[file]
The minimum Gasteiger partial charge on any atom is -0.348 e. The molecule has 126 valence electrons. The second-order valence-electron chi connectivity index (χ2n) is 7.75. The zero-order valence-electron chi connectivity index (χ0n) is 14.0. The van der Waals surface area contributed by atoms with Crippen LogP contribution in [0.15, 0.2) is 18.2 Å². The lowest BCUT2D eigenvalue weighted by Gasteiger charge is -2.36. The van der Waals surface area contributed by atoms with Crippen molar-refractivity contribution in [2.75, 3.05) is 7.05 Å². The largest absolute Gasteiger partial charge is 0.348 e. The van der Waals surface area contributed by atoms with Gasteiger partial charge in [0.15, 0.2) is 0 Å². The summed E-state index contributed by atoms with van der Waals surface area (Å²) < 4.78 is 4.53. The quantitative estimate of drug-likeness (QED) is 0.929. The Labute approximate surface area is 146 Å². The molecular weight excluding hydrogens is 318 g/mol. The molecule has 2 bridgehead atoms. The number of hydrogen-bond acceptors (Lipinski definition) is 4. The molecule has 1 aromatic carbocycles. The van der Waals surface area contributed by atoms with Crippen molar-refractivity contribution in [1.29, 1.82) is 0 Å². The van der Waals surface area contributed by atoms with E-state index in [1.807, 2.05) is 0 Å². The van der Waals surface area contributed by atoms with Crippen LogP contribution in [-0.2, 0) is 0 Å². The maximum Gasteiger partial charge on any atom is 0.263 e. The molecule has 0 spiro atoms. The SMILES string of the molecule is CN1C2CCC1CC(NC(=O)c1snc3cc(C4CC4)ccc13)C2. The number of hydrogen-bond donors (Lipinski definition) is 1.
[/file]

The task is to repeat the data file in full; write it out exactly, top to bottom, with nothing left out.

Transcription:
The minimum Gasteiger partial charge on any atom is -0.348 e. The molecule has 126 valence electrons. The second-order valence-electron chi connectivity index (χ2n) is 7.75. The zero-order valence-electron chi connectivity index (χ0n) is 14.0. The van der Waals surface area contributed by atoms with Crippen LogP contribution in [0.15, 0.2) is 18.2 Å². The lowest BCUT2D eigenvalue weighted by Gasteiger charge is -2.36. The van der Waals surface area contributed by atoms with Crippen molar-refractivity contribution in [2.75, 3.05) is 7.05 Å². The largest absolute Gasteiger partial charge is 0.348 e. The van der Waals surface area contributed by atoms with Gasteiger partial charge in [0.15, 0.2) is 0 Å². The summed E-state index contributed by atoms with van der Waals surface area (Å²) < 4.78 is 4.53. The quantitative estimate of drug-likeness (QED) is 0.929. The Labute approximate surface area is 146 Å². The molecular weight excluding hydrogens is 318 g/mol. The molecule has 2 bridgehead atoms. The number of hydrogen-bond acceptors (Lipinski definition) is 4. The molecule has 1 aromatic carbocycles. The van der Waals surface area contributed by atoms with Crippen molar-refractivity contribution in [1.29, 1.82) is 0 Å². The van der Waals surface area contributed by atoms with E-state index in [1.807, 2.05) is 0 Å². The van der Waals surface area contributed by atoms with Crippen LogP contribution in [-0.2, 0) is 0 Å². The maximum Gasteiger partial charge on any atom is 0.263 e. The molecule has 0 spiro atoms. The SMILES string of the molecule is CN1C2CCC1CC(NC(=O)c1snc3cc(C4CC4)ccc13)C2. The number of hydrogen-bond donors (Lipinski definition) is 1.